A new breed of flag football


MARIETTA, GA– On Sunday afternoons one can venture to North Cobb High School and find the stadium surprisingly active. Upon walking into the stadium kids are running sprints on the worn burgundy-colored track being pushed by their trainers as their parents watch sternly.

Countless drawstring backpacks of various colors litter the sidelines. Next to the water bottles and sneakers is a speaker system playing the latest hip-hop music while athletes congregate and warm up for the ensuing match. During warm-ups players from various teams laugh and joke together.

Daniel Nwandu, a junior at Kennesaw State University, has created the Reflex Football League. Not only is it a revitalized version of flag football but it is also the name of the league. He acts as the commissioner and the founder of this new and exciting league. The sport is a result of years of him studying football and experience of playing hybrid, light-contact versions of the sport.

Nwandu, the Nigerian native, admits that he wasn’t introduced to sports until he picked up a football. “I went out there and I was terrible. I couldn’t throw the ball past 20 feet I had no athletic ability at all,” said Nwandu.

The roughest part in organizing was creating the website that supports the players and the league itself. The website took nearly eight months to complete. He also operates and maintains a Twitter and Facebook account with the other founders of his league. The other organizers keep contact with each other via GroupMeet, a social media app that members can use to send group text messages.

During the semi-finals the two teams that faced off were the Skyhawks wearing green league issued T-shirts and the Goon Squad in red. Both teams are vying for the opportunity to play in the championship game the following week.

With the Skyhawks marching down the field the Goon Squad defense stifled the drive with an interception near their own end zone and returned the football to near mid-field. Without realizing the game was almost over, Goon Squad drove down the field and scored the game winning touchdown.

Rather than the ceremonial shaking of hands both teams congregate near midfield to embrace each other. Some athletes prayed and others watched the highlights intently.

Even though the Reflex Football League just completed its third season, the league is growing quickly. The league originally had four teams who select their members through a draft system. With more exposure the RFL has doubled the amount of teams it had in its inaugural season with the addition of the Roadrunners, the Skyhawks, the Legion of the Valley and the Breeze.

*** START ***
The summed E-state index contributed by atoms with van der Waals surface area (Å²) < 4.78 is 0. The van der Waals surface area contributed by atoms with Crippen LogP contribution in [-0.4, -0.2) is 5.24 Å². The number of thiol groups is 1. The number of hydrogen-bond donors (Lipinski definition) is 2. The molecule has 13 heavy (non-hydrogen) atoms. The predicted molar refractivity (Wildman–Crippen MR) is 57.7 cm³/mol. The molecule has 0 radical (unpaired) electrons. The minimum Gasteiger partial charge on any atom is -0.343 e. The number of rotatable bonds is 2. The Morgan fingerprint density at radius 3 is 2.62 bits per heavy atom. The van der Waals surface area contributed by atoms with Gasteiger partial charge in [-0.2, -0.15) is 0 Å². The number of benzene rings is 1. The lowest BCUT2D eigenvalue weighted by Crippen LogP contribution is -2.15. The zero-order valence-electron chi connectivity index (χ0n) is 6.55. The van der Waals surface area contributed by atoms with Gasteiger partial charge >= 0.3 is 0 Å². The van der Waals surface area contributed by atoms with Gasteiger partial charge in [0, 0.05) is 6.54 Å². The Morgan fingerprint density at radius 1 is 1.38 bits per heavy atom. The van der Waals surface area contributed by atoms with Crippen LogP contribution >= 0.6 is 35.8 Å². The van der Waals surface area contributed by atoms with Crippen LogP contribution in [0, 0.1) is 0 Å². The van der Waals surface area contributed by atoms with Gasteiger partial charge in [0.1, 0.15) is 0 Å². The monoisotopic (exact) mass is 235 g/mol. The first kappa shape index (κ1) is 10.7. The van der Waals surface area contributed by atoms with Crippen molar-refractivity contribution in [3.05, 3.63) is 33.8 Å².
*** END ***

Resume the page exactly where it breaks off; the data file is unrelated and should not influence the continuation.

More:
Those who register for a slot in the draft are typically college-aged individuals who have a background in sports; many have varsity letter jackets from high school and have experience at the college level. There are a small few who play in nearby semi-pro leagues as well. Most of the athletes are from the Cobb county area and played against each other in high school.

A.J. Redwine, 22, is currently a student at nearby Chattahoochee Technical College “I would definitely recommend a lot of people coming because the competition would get even better,” said Redwine who played running back and safety at Kell High School and currently plays for team Gotham.

Joe Faye, a junior at Kennesaw State University, has known Daniel since their days at Sprayberry High School in Marietta, Georgia. “About a year ago he started organizing [for the league] but I know he’s definitely had plans since we got out of high school,” said Faye. “It’s really cool when an idea just grows and to see it come and happen in front of you.” Faye also admits that he has met other members of the league who he hangs out with regularly now.

Terrance Robinson, a KSU alumna, is a member of one of the four original Reflex Football teams and played in the inaugural season. Ironically, the two met through one of KSU’s own flag football teams Brick Squad. “We became good friends and later when he created his league he was showing me how he created the site as well,” Robinson said. “It just went from there.”

Nwandu has the vision and support to turn his new creation into a nationwide organization.

Reflex Football hosts two games every Sunday at 3 p.m. and the games are free of charge. They play one preseason game, four regular season games, one playoff game, one championship game, and an All-Star game to end the season.

The practices also help to build comradely between teammates who might have been cross-county rivals in previous years. Anybody can join the league, the application can be filled online at reflexfootball.com but there is a $20 fee for registration.


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